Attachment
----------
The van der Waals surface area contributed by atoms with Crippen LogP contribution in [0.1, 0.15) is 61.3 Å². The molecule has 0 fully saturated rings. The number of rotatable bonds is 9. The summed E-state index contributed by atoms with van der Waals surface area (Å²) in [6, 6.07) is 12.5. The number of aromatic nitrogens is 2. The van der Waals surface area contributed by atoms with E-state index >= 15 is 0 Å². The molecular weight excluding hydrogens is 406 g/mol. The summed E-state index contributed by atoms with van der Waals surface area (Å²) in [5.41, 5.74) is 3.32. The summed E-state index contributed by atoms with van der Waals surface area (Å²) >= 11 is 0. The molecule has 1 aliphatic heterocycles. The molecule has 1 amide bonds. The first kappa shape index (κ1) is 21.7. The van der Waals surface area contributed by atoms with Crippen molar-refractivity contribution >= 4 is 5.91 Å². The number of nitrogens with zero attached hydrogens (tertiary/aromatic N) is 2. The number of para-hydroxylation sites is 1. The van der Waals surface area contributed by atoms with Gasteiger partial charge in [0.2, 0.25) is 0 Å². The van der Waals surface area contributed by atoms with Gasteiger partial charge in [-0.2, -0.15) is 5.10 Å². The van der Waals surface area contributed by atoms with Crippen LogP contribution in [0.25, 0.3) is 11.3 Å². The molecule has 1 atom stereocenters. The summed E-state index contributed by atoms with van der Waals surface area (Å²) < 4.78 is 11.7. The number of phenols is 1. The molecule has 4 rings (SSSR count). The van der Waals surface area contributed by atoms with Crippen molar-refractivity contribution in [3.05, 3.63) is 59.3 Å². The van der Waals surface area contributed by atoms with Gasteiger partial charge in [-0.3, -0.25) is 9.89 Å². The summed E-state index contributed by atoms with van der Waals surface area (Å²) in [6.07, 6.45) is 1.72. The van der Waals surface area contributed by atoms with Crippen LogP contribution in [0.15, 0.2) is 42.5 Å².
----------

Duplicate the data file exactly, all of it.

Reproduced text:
The van der Waals surface area contributed by atoms with Crippen LogP contribution in [0.1, 0.15) is 61.3 Å². The molecule has 0 fully saturated rings. The number of rotatable bonds is 9. The summed E-state index contributed by atoms with van der Waals surface area (Å²) in [6, 6.07) is 12.5. The number of aromatic nitrogens is 2. The van der Waals surface area contributed by atoms with E-state index >= 15 is 0 Å². The molecular weight excluding hydrogens is 406 g/mol. The summed E-state index contributed by atoms with van der Waals surface area (Å²) in [5.41, 5.74) is 3.32. The summed E-state index contributed by atoms with van der Waals surface area (Å²) >= 11 is 0. The molecule has 1 aliphatic heterocycles. The molecule has 1 amide bonds. The first kappa shape index (κ1) is 21.7. The van der Waals surface area contributed by atoms with Crippen molar-refractivity contribution >= 4 is 5.91 Å². The number of nitrogens with zero attached hydrogens (tertiary/aromatic N) is 2. The number of para-hydroxylation sites is 1. The van der Waals surface area contributed by atoms with Gasteiger partial charge in [0.2, 0.25) is 0 Å². The van der Waals surface area contributed by atoms with Gasteiger partial charge in [-0.2, -0.15) is 5.10 Å². The van der Waals surface area contributed by atoms with Crippen LogP contribution in [0.25, 0.3) is 11.3 Å². The molecule has 1 atom stereocenters. The summed E-state index contributed by atoms with van der Waals surface area (Å²) < 4.78 is 11.7. The number of phenols is 1. The molecule has 4 rings (SSSR count). The van der Waals surface area contributed by atoms with Crippen molar-refractivity contribution in [3.05, 3.63) is 59.3 Å². The van der Waals surface area contributed by atoms with Gasteiger partial charge in [-0.3, -0.25) is 9.89 Å². The summed E-state index contributed by atoms with van der Waals surface area (Å²) in [6.07, 6.45) is 1.72. The van der Waals surface area contributed by atoms with Crippen LogP contribution in [0.15, 0.2) is 42.5 Å².